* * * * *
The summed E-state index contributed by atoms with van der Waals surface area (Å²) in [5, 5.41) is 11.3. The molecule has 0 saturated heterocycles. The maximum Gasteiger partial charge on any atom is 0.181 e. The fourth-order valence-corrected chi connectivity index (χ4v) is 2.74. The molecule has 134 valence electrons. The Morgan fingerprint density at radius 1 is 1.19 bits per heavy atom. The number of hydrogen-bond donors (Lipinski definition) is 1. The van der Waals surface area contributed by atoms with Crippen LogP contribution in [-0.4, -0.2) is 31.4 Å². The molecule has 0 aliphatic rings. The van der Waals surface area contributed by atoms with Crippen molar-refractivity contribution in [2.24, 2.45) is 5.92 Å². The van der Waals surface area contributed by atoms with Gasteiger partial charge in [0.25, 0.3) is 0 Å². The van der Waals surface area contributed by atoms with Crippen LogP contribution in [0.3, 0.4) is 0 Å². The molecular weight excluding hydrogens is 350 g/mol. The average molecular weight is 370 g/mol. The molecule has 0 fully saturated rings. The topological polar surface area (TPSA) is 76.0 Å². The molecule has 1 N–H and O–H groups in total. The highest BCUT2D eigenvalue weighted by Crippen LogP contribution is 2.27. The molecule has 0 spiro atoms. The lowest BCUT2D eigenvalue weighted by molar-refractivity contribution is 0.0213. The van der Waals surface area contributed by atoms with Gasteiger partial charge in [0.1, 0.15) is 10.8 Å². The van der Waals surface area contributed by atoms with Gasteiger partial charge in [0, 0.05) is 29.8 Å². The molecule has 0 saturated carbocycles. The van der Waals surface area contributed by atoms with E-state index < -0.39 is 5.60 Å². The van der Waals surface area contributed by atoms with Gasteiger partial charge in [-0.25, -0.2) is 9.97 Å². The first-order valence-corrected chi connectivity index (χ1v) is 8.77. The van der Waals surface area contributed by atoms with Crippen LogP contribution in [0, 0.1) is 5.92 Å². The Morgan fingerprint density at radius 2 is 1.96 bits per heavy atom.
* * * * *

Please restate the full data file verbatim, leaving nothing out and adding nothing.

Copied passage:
The summed E-state index contributed by atoms with van der Waals surface area (Å²) in [5, 5.41) is 11.3. The molecule has 0 saturated heterocycles. The maximum Gasteiger partial charge on any atom is 0.181 e. The fourth-order valence-corrected chi connectivity index (χ4v) is 2.74. The molecule has 134 valence electrons. The Morgan fingerprint density at radius 1 is 1.19 bits per heavy atom. The number of hydrogen-bond donors (Lipinski definition) is 1. The van der Waals surface area contributed by atoms with Crippen LogP contribution in [-0.4, -0.2) is 31.4 Å². The molecule has 0 aliphatic rings. The van der Waals surface area contributed by atoms with Crippen molar-refractivity contribution in [2.24, 2.45) is 5.92 Å². The van der Waals surface area contributed by atoms with Gasteiger partial charge in [0.25, 0.3) is 0 Å². The van der Waals surface area contributed by atoms with Crippen LogP contribution in [0.3, 0.4) is 0 Å². The molecular weight excluding hydrogens is 350 g/mol. The average molecular weight is 370 g/mol. The molecule has 0 fully saturated rings. The topological polar surface area (TPSA) is 76.0 Å². The molecule has 1 N–H and O–H groups in total. The highest BCUT2D eigenvalue weighted by Crippen LogP contribution is 2.27. The molecule has 0 spiro atoms. The lowest BCUT2D eigenvalue weighted by molar-refractivity contribution is 0.0213. The van der Waals surface area contributed by atoms with Gasteiger partial charge in [0.1, 0.15) is 10.8 Å². The van der Waals surface area contributed by atoms with Gasteiger partial charge in [0, 0.05) is 29.8 Å². The molecule has 0 saturated carbocycles. The van der Waals surface area contributed by atoms with E-state index < -0.39 is 5.60 Å². The van der Waals surface area contributed by atoms with Gasteiger partial charge in [-0.25, -0.2) is 9.97 Å². The first-order valence-corrected chi connectivity index (χ1v) is 8.77. The van der Waals surface area contributed by atoms with Crippen LogP contribution in [0, 0.1) is 5.92 Å². The Morgan fingerprint density at radius 2 is 1.96 bits per heavy atom.